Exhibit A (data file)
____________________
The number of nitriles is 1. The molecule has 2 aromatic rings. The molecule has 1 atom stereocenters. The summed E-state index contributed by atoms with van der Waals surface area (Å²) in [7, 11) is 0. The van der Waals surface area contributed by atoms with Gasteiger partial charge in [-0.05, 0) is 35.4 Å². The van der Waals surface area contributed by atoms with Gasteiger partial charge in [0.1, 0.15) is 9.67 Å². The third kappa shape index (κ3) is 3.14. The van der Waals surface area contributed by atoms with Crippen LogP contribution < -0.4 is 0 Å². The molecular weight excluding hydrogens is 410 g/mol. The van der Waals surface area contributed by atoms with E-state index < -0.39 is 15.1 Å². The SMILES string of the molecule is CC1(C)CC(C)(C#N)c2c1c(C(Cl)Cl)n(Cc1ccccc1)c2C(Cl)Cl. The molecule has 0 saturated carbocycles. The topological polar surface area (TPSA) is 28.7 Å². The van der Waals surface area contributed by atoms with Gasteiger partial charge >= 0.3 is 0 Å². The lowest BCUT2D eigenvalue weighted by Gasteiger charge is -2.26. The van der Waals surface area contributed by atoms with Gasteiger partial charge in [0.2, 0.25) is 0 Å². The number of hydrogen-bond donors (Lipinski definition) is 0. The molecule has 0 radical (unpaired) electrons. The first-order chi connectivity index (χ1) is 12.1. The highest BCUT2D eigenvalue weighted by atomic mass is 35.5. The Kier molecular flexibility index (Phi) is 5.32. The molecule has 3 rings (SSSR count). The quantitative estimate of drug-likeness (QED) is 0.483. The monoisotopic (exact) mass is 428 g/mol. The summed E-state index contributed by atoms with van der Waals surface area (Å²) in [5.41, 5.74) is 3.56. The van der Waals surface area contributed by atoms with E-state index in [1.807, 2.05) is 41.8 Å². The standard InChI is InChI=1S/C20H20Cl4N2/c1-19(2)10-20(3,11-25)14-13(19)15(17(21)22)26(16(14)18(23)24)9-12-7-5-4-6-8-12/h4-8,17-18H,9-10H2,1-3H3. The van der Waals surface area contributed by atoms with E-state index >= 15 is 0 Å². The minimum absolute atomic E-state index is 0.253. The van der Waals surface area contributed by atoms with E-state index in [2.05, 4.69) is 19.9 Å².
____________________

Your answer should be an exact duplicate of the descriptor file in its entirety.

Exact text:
The number of nitriles is 1. The molecule has 2 aromatic rings. The molecule has 1 atom stereocenters. The summed E-state index contributed by atoms with van der Waals surface area (Å²) in [7, 11) is 0. The van der Waals surface area contributed by atoms with Gasteiger partial charge in [-0.05, 0) is 35.4 Å². The van der Waals surface area contributed by atoms with Gasteiger partial charge in [0.1, 0.15) is 9.67 Å². The third kappa shape index (κ3) is 3.14. The van der Waals surface area contributed by atoms with Crippen LogP contribution < -0.4 is 0 Å². The molecular weight excluding hydrogens is 410 g/mol. The van der Waals surface area contributed by atoms with E-state index < -0.39 is 15.1 Å². The SMILES string of the molecule is CC1(C)CC(C)(C#N)c2c1c(C(Cl)Cl)n(Cc1ccccc1)c2C(Cl)Cl. The molecule has 0 saturated carbocycles. The topological polar surface area (TPSA) is 28.7 Å². The van der Waals surface area contributed by atoms with Gasteiger partial charge >= 0.3 is 0 Å². The lowest BCUT2D eigenvalue weighted by Gasteiger charge is -2.26. The van der Waals surface area contributed by atoms with Gasteiger partial charge in [0.2, 0.25) is 0 Å². The number of hydrogen-bond donors (Lipinski definition) is 0. The molecule has 0 radical (unpaired) electrons. The first-order chi connectivity index (χ1) is 12.1. The highest BCUT2D eigenvalue weighted by atomic mass is 35.5. The Kier molecular flexibility index (Phi) is 5.32. The molecule has 3 rings (SSSR count). The quantitative estimate of drug-likeness (QED) is 0.483. The monoisotopic (exact) mass is 428 g/mol. The summed E-state index contributed by atoms with van der Waals surface area (Å²) in [5.41, 5.74) is 3.56. The van der Waals surface area contributed by atoms with E-state index in [1.807, 2.05) is 41.8 Å². The standard InChI is InChI=1S/C20H20Cl4N2/c1-19(2)10-20(3,11-25)14-13(19)15(17(21)22)26(16(14)18(23)24)9-12-7-5-4-6-8-12/h4-8,17-18H,9-10H2,1-3H3. The van der Waals surface area contributed by atoms with E-state index >= 15 is 0 Å². The minimum absolute atomic E-state index is 0.253. The van der Waals surface area contributed by atoms with E-state index in [2.05, 4.69) is 19.9 Å².